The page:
According to the mainstream media, no sooner is your precious data placed on a hard drive than it's promptly vacuumed off through a hacker's hole and inserted into some miscreant's illicit schemes for world domination.
I admit I've advocated for computer security for years, but that was because most companies' idea of security is to hide the backup CDs in the coffee creamer box. I never meant to contribute to the panic that seems to have gripped the American population about data theft. Believe me, it's not as bad as it's been portrayed.
An example of what I'm talking about is from the Dec. 28 edition of USA Today (www.usatoday.com), where writer Jon Swartz says that 2005 was the worst year ever for computer security. Data found its way out of Ford Motor Co., Amro Mortgage Group, Marriott International and Sam's Club in just one month. I suppose the implication is that if those big boys can be penetrated, the rest of us are just meat on a stick.
But if you read down the article, avoiding the worst of the security expert quotes, the picture gets a little clearer. Marriott lost its data on a vanished backup tape, which may or may not have been stolen. Amro lost its data the same way, with a tape making an apparent getaway. That tape was found, but you'd never know it from the article's lead paragraph. And the reference to Sam's Club boils down to the speculation that only 600 credit-card users might have been defrauded.
Another example is from The New York Times (www.nytimes.com) of May 30, in which we supposedly learn that identity thieves are far outstripping the cops in ability, that one in 30 Americans has had his identity stolen, and that security breaches cost the United States some $48 billion in 2005. But these stratospheric numbers are based on a government report from 2003 that itself has numbers concocted out of vapor.
The Federal Trade Commission did a survey asking if anybody had used the respondent's personal information to transact unauthorized business in his name. That would include things like children misusing credit cards or thieves tanking up on gas before a lost card is canceled. The final estimate was 4.6 percent of Americans having experienced some such "identity theft." In fact, it would appear from the survey that about half of identity theft is actually perpetrated by somebody the victim knows. And the $48 billion? The report calculated that figure based on respondents' estimates, which may have been staggeringly high. See the Sept. 1, 2005, issue for an article on this subject by Pat Regnier (money.cnn.com).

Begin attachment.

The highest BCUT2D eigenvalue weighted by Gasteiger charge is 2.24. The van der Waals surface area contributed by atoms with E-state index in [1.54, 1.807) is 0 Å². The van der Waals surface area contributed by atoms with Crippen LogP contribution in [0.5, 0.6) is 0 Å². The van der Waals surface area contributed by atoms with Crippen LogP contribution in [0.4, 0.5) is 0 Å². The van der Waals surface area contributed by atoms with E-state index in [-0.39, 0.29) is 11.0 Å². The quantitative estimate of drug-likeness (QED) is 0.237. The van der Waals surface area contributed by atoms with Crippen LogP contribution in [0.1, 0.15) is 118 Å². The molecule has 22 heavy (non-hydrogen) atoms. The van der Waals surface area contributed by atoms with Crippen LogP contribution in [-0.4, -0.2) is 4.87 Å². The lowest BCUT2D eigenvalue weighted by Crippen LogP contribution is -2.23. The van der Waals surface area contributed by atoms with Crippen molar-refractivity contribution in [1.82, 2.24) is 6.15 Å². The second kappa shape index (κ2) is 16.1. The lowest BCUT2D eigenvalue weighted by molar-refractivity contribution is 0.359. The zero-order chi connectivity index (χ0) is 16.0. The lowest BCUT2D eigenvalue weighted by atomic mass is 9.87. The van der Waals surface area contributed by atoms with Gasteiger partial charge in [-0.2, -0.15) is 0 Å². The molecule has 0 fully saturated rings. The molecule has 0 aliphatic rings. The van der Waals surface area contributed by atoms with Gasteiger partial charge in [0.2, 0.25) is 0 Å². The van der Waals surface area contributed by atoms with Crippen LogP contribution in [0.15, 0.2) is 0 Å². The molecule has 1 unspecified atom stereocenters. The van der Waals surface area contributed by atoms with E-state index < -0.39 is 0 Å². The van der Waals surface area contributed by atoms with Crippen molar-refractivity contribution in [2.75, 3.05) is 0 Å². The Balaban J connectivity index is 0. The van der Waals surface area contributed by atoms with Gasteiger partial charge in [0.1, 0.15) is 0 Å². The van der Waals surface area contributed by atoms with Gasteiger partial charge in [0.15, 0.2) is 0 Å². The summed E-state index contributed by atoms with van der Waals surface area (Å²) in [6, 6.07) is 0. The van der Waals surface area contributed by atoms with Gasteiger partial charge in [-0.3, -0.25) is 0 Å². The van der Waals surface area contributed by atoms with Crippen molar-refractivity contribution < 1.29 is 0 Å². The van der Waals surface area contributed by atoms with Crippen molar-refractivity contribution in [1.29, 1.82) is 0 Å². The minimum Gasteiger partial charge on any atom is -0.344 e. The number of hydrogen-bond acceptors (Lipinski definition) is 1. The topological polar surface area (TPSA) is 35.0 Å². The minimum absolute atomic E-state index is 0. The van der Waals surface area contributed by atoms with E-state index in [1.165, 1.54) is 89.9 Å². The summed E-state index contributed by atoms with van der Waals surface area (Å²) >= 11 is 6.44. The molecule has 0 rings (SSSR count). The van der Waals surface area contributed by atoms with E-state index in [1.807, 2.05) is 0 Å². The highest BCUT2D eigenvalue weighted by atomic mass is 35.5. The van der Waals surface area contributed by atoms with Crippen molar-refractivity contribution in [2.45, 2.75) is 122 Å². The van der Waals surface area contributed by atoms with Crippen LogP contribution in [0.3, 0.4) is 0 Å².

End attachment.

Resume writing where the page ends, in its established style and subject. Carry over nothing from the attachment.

The fact is that nobody really knows how much computer security breaching there actually is. Backup tapes get lost. Computers are stolen. Are these "security breaches"? It depends on who's writing the definitions. If you toss in any kind of data loss, then the USB thumb drive I once lost counts as a security breach. When data unaccountably vanishes, it's often put down to "hacking." And security experts often gloomily add a "fudge factor" to the figures to make up for all those supposedly undiscovered violations out there.
Both computer-security firms and credit-card companies love the hype, because both thrive on selling different forms of identity-theft insurance. Just about every credit card issuer, including American Express, MBNA, Discover and Chase, has some kind of theft insurance. Yet with only one chance in 30 of having any kind of identity theft, and then most likely from somebody you wouldn't want to get into trouble, the issuers know they won't be paying off in large amounts.
I actually hesitated to write this column, for fear that the general response would be still more slackening of security. But hyping the business community into a lather is unethical, and it's time to restore some balance. Just as we have made every bodily ache, pain and bit of fatigue into some kind of windfall for the pharmaceutical industry, too many of us have succumbed to security anxiety and the purveyors of products to keep the prowling thieves from our cyberspaces.
The fact is that if you take some elementary precautions and don't leave data lying around where it can be stolen, you're 99-percent covered. Make sure you change default passwords. Encrypt really sensitive information. Don't give out passwords or other security keys over the phone. Lock down your wireless. Keep track of backups. They're simple, but they're the things that people forget, and that lead to data loss.
Altom is a senior business consultant for Perficient Consulting. His column appears every other week. He can be reached at firstname.lastname@example.org.